UV 05 Seahorse 4

What a funny name for such a small and harmless little creature. Hippo – horse and campus – sea monster. They are about 54 different species and the slowest swimmers in the ocean. The smallest one have a top speed of 1,5 meters per hour. Can you imagine? At that speed you have to plan things. Its habitat usually extends to around 3 square feet. That means that the total habitat where it spends its life is within an hour swimming radius.

But when I start reading about these small and fragile creatures it is such a wonderful story. A lot of extensive research is available.

In the hippocampus world it is the male giving birth to the young- the roles are reversed.

The male seahorse is equipped with a pouch on the ventral. When mating, the female seahorse deposits up to 1,500 eggs in the male’s pouch. The male supplies the eggs with prolactin, the same hormone responsible for milk production in pregnant mammals. The male carries the eggs for 9 to 45 days until the seahorses emerge fully developed. When the fry are ready to be born, the male expels them with muscular contractions. You may find clips of this on YouTube. You can clearly see how the male goes into labor. Breathing increase, he gets contractions and then he releases all the young. The smaller species can have as little as 5-10 babies and the larger up to a thousand.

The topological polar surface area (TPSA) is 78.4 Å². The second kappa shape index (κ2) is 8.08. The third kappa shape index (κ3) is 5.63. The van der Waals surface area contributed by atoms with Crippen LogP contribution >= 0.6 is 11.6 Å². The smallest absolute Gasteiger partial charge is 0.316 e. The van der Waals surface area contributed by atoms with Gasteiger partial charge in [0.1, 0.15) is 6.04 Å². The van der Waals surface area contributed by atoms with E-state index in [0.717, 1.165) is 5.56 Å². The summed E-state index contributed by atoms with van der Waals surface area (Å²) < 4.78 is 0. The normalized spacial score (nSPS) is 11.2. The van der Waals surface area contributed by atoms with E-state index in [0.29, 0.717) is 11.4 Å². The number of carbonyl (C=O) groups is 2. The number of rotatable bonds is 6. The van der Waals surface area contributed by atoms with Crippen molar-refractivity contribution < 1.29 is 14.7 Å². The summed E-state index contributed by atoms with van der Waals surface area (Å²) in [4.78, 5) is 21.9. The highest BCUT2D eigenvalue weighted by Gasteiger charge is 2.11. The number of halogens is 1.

This is one of the few species on earth where the roles are opposite and the males perform the majority of the parental care. Why does this happen? Does this make the offspring better prepared for survival? Is the pouch a safer place during hatching? Who knows? You may find some answers reading about the Bateman’s Principle from 1948 or the studies from Robert Trivers about variables in reproduction success. Batemans studies were made on common fruit flies but the findings are interesting and have been debated a lot.

If seahorse is reproducing enough or on decline is difficult to say. I have been trying to find information but it looks like the data is inconclusive. It is rare to find underwater – even when diving in areas where they are present. They curl the tail around seaweed or small branches and are almost impossible to spot. This makes finding one to photograph even more thrilling.


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